Basking again in great baseball

The Chicago Cubs celebrate after Game 7 of the Major League Baseball World Series against the Cleveland Indians Thursday in Cleveland. The Cubs won 8-7 in 10 innings to win the series 4-3 in the team’s first title since 1908.
(AP photo — David J. Phillip)

The Chicago Cubs celebrate after Game 7 of the Major League Baseball World Series against the Cleveland Indians Thursday in Cleveland. The Cubs won 8-7 in 10 innings to win the series 4-3 in the team’s first title since 1908. (AP photo — David J. Phillip)

I inherited my love of the Chicago Cubs from my dad, and he from his dad, and he from his. That traces it right back to the team’s earliest days. But I admit I haven’t been a very good fan — not for a while.

The Crowleys were an Irish Chicago family, and still are. They’ve dispersed, but many of the offspring, like my brother and sister, have returned. And even though my dad grew up in northern Indiana, 90 miles from the city, his family still identified with Chicago and had the Tribune delivered to their house every day.

My dad wasn’t as lucky as his oldest brother, whose grandfather took him to Cubs games at Wrigley Field. Baseball wasn’t even really my dad’s sport. He was a football player from his youth through high school.

Baseball was my sport, though.

I wasn’t that good, but I loved it. Even in those lonely swaths of time when I was stuck in the deepest outfield, I don’t remember thinking, “I hate this game.” Rather, I remember burning to play infield.

I collected baseball cards, read biographies of baseball greats, memorized stats and played pick-up games of stickball with friends and siblings. I read my parents’ newspaper for the baseball box scores (and the comics, but not, ironic as it seems now, the news).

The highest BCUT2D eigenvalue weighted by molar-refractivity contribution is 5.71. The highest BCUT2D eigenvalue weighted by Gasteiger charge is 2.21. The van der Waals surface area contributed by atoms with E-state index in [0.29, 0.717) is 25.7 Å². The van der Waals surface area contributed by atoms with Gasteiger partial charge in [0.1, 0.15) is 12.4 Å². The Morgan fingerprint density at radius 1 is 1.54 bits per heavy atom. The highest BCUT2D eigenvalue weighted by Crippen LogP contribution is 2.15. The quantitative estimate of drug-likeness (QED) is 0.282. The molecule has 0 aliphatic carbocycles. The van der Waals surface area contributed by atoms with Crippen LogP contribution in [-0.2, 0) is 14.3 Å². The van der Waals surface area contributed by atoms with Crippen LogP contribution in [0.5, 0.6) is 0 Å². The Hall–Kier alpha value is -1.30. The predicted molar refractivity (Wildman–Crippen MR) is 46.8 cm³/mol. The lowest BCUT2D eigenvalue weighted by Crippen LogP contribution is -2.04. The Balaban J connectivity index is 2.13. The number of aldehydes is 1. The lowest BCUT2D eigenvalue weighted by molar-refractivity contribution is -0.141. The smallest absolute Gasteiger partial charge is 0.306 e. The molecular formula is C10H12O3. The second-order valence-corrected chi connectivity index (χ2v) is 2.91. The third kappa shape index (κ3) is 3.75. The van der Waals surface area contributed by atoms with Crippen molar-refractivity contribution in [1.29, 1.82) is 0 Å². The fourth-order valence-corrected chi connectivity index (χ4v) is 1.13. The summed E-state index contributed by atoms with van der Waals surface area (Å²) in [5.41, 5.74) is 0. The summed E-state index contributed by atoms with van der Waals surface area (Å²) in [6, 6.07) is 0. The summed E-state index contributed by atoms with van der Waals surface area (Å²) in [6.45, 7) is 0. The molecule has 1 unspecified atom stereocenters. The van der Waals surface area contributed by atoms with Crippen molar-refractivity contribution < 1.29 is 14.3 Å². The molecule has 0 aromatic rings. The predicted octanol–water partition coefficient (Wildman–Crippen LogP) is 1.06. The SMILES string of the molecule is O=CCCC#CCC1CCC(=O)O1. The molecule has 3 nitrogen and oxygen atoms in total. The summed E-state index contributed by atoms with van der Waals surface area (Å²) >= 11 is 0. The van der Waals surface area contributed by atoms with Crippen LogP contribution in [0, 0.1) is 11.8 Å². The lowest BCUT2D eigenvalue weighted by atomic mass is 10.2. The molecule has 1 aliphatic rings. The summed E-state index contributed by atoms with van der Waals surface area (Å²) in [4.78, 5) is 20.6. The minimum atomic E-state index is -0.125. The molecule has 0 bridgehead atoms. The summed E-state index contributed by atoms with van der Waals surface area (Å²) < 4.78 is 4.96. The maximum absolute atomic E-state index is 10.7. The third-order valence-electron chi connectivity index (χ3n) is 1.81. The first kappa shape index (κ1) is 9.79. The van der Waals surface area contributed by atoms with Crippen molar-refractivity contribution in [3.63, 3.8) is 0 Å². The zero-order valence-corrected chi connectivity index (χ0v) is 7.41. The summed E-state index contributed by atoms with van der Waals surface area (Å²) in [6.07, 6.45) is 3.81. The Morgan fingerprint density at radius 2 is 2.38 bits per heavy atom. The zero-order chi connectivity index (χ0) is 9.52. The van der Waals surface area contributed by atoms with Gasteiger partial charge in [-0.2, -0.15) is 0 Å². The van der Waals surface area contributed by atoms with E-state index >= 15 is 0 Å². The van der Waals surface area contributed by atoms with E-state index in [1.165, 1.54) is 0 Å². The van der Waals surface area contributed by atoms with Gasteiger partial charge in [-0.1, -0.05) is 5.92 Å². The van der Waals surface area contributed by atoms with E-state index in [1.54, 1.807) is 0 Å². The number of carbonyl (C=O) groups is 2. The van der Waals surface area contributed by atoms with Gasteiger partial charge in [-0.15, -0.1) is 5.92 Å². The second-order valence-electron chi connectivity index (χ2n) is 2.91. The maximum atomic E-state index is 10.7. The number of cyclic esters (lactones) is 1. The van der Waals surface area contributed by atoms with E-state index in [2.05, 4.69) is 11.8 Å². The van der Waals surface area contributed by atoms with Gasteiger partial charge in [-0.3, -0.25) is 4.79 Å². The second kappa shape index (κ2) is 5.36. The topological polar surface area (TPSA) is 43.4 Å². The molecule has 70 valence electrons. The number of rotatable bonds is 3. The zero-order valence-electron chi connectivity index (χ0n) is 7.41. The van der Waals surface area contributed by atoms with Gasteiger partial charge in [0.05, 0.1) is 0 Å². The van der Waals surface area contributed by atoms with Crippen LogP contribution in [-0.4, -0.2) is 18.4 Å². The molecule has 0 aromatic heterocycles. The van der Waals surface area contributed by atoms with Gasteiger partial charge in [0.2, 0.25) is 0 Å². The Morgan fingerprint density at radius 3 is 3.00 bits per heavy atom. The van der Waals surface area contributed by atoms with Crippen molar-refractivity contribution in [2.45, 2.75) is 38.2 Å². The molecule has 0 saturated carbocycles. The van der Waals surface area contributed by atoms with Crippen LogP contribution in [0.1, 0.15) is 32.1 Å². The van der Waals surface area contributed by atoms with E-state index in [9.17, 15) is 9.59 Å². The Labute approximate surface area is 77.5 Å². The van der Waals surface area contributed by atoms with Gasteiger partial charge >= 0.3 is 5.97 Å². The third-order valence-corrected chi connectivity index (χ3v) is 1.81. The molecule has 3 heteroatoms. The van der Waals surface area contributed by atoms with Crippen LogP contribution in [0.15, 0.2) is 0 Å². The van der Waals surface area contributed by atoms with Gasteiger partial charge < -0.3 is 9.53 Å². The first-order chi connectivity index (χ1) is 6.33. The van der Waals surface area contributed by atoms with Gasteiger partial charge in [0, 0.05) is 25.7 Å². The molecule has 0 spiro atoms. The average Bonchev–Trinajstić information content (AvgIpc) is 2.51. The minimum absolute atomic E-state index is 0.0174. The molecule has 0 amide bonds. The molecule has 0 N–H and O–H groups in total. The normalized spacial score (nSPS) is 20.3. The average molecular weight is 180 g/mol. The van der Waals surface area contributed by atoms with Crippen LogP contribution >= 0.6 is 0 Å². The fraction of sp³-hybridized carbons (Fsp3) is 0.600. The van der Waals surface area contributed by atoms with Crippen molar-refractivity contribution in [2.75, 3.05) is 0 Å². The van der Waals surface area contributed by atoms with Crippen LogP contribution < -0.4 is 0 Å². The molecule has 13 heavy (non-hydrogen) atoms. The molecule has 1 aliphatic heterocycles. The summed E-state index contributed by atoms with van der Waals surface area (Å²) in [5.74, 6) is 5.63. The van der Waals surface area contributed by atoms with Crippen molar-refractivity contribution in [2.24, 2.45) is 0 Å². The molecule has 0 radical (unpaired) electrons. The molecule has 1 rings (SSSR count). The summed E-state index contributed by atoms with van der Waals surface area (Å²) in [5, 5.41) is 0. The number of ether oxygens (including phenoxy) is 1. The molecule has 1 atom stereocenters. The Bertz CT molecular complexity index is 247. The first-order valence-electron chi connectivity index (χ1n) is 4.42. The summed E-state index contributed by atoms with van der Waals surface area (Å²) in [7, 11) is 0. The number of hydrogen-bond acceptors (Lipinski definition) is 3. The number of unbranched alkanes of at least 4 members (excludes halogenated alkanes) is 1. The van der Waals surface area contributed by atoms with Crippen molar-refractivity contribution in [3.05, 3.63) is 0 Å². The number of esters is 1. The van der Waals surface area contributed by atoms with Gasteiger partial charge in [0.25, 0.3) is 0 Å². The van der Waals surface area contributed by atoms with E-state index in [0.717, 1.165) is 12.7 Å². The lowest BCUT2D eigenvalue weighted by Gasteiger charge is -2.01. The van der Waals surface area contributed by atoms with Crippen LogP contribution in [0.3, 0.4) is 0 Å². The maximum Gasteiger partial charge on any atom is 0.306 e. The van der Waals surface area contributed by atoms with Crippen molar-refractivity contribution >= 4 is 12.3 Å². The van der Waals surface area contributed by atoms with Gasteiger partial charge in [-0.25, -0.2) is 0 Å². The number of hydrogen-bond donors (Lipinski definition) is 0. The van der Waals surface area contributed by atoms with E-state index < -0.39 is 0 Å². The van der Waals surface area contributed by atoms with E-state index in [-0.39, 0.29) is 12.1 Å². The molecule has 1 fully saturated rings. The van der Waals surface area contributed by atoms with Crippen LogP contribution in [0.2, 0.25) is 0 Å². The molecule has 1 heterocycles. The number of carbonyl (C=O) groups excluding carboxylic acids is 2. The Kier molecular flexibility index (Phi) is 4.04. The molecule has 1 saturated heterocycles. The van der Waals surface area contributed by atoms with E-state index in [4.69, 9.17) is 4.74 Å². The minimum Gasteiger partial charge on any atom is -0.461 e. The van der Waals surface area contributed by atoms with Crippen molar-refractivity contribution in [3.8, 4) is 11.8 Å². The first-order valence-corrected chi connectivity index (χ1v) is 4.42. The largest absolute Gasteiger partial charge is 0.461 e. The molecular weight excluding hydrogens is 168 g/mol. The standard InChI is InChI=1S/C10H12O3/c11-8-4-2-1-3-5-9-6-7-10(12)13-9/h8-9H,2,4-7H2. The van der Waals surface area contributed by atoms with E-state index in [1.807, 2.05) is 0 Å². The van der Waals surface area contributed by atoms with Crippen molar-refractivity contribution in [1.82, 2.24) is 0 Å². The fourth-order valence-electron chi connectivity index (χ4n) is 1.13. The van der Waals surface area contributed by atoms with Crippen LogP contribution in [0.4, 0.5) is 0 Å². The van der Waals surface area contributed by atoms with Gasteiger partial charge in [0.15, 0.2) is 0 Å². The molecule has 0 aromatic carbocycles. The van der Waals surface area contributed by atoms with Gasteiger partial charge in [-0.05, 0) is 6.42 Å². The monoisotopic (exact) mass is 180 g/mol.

In four years as a member of my high school’s varsity team, I wasn’t a starter until my senior year, and I rode the pine the first two — and I mean all season. I trained and practiced as hard as anyone, but my freshman year I played one single inning, with one at-bat, against a team we were demolishing.

I hit a double, which means I led the team that season with a 1.000 batting average.

My sophomore year, I played two innings. I got out both times at the plate.

You can’t say I wasn’t committed back then.

I was committed to the Cubs, too. I have vivid memories of the 1989 National League Championship Series, watching Ryne Sandberg and Mark Grace and Andre Dawson and Greg Maddux get knocked back by the Giants (who were then pulverized by the A’s in the World Series, the one that opened with an earthquake).

The 1994-95 player strike did a number on the fan in me, however. It came a year after I stopped playing and just as I was maturing into an adult. The greed on both the owners’ and players’ sides disgusted me and prompted me to see non-amateur sports in a skeptical light forever after. There’s just too much money involved.

Since then I’ve followed sports only sporadically. There have been moments, such as an idyllic summer double-header at Wrigley in 1998, but for the most part, I’ve rarely been able to recover that childlike passion for a team or player.